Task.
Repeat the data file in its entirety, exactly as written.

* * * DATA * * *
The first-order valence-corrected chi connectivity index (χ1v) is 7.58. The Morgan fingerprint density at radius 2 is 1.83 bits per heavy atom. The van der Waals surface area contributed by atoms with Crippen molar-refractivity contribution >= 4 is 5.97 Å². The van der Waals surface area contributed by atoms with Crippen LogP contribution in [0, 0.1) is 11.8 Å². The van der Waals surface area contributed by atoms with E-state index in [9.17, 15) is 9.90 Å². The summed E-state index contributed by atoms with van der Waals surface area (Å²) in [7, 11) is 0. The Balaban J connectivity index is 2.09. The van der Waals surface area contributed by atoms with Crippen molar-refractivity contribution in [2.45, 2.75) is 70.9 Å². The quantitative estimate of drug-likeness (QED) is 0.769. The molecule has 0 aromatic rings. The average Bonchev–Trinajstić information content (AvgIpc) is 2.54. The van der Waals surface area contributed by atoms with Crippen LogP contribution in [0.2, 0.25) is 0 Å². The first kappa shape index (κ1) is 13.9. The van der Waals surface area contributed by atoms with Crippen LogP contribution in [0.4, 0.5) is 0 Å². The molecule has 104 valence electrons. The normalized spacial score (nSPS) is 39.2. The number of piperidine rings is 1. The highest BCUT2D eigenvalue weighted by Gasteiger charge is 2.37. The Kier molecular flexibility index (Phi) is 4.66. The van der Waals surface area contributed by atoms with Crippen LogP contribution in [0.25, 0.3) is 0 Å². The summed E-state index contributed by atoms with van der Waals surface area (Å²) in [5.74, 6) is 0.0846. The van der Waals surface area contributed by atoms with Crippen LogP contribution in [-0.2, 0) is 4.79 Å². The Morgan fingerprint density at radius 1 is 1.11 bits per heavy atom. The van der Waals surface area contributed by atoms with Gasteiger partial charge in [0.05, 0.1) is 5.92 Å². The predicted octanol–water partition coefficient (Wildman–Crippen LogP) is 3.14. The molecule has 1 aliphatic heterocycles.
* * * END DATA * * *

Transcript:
The first-order valence-corrected chi connectivity index (χ1v) is 7.58. The Morgan fingerprint density at radius 2 is 1.83 bits per heavy atom. The van der Waals surface area contributed by atoms with Crippen molar-refractivity contribution >= 4 is 5.97 Å². The van der Waals surface area contributed by atoms with Crippen LogP contribution in [0, 0.1) is 11.8 Å². The van der Waals surface area contributed by atoms with E-state index in [9.17, 15) is 9.90 Å². The summed E-state index contributed by atoms with van der Waals surface area (Å²) in [7, 11) is 0. The Balaban J connectivity index is 2.09. The van der Waals surface area contributed by atoms with Crippen molar-refractivity contribution in [2.45, 2.75) is 70.9 Å². The quantitative estimate of drug-likeness (QED) is 0.769. The molecule has 0 aromatic rings. The average Bonchev–Trinajstić information content (AvgIpc) is 2.54. The van der Waals surface area contributed by atoms with Crippen LogP contribution in [0.2, 0.25) is 0 Å². The first kappa shape index (κ1) is 13.9. The van der Waals surface area contributed by atoms with Crippen LogP contribution in [0.4, 0.5) is 0 Å². The molecule has 104 valence electrons. The normalized spacial score (nSPS) is 39.2. The number of piperidine rings is 1. The highest BCUT2D eigenvalue weighted by Gasteiger charge is 2.37. The Kier molecular flexibility index (Phi) is 4.66. The van der Waals surface area contributed by atoms with Crippen LogP contribution in [0.25, 0.3) is 0 Å². The summed E-state index contributed by atoms with van der Waals surface area (Å²) in [5.74, 6) is 0.0846. The van der Waals surface area contributed by atoms with Crippen LogP contribution in [-0.2, 0) is 4.79 Å². The Morgan fingerprint density at radius 1 is 1.11 bits per heavy atom. The van der Waals surface area contributed by atoms with Gasteiger partial charge in [0.05, 0.1) is 5.92 Å². The predicted octanol–water partition coefficient (Wildman–Crippen LogP) is 3.14. The molecule has 1 aliphatic heterocycles.